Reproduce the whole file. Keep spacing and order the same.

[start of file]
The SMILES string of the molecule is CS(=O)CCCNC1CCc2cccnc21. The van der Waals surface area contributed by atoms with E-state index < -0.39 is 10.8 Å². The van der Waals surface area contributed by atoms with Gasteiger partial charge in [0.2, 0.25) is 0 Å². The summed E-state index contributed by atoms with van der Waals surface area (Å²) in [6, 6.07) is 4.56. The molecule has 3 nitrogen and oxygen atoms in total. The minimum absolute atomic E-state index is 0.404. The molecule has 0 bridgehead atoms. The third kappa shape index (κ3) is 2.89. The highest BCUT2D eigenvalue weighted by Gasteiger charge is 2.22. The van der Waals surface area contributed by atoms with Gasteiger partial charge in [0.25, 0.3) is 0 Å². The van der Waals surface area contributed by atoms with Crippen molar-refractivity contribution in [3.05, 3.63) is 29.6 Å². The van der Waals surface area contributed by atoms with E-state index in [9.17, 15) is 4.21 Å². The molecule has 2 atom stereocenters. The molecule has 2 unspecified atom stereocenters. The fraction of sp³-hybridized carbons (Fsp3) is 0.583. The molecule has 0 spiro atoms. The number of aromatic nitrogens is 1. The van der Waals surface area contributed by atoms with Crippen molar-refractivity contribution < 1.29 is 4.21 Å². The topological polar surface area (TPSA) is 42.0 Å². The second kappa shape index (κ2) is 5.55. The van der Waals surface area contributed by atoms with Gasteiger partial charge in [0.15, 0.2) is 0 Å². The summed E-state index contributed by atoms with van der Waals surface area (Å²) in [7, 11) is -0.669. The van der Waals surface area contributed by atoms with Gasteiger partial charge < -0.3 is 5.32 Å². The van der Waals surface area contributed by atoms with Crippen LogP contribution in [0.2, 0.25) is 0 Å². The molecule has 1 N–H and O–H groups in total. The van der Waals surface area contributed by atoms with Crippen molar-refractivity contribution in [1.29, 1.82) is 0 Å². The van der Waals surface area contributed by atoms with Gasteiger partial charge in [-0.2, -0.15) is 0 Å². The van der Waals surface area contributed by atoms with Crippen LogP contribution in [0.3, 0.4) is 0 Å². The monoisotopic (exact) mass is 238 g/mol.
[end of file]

The SMILES string of the molecule is CS(=O)CCCNC1CCc2cccnc21. The van der Waals surface area contributed by atoms with E-state index < -0.39 is 10.8 Å². The van der Waals surface area contributed by atoms with Gasteiger partial charge in [0.2, 0.25) is 0 Å². The summed E-state index contributed by atoms with van der Waals surface area (Å²) in [6, 6.07) is 4.56. The molecule has 3 nitrogen and oxygen atoms in total. The minimum absolute atomic E-state index is 0.404. The molecule has 0 bridgehead atoms. The third kappa shape index (κ3) is 2.89. The highest BCUT2D eigenvalue weighted by Gasteiger charge is 2.22. The van der Waals surface area contributed by atoms with Gasteiger partial charge in [0.25, 0.3) is 0 Å². The van der Waals surface area contributed by atoms with Crippen molar-refractivity contribution in [3.05, 3.63) is 29.6 Å². The van der Waals surface area contributed by atoms with E-state index in [9.17, 15) is 4.21 Å². The molecule has 2 atom stereocenters. The molecule has 2 unspecified atom stereocenters. The fraction of sp³-hybridized carbons (Fsp3) is 0.583. The molecule has 0 spiro atoms. The number of aromatic nitrogens is 1. The van der Waals surface area contributed by atoms with Crippen molar-refractivity contribution < 1.29 is 4.21 Å². The topological polar surface area (TPSA) is 42.0 Å². The second kappa shape index (κ2) is 5.55. The van der Waals surface area contributed by atoms with Gasteiger partial charge in [0.15, 0.2) is 0 Å². The summed E-state index contributed by atoms with van der Waals surface area (Å²) in [7, 11) is -0.669. The van der Waals surface area contributed by atoms with Gasteiger partial charge < -0.3 is 5.32 Å². The van der Waals surface area contributed by atoms with Crippen LogP contribution in [0.2, 0.25) is 0 Å². The molecule has 1 N–H and O–H groups in total. The van der Waals surface area contributed by atoms with Crippen molar-refractivity contribution in [1.29, 1.82) is 0 Å². The van der Waals surface area contributed by atoms with Gasteiger partial charge in [-0.2, -0.15) is 0 Å². The van der Waals surface area contributed by atoms with Crippen LogP contribution in [0.3, 0.4) is 0 Å². The monoisotopic (exact) mass is 238 g/mol.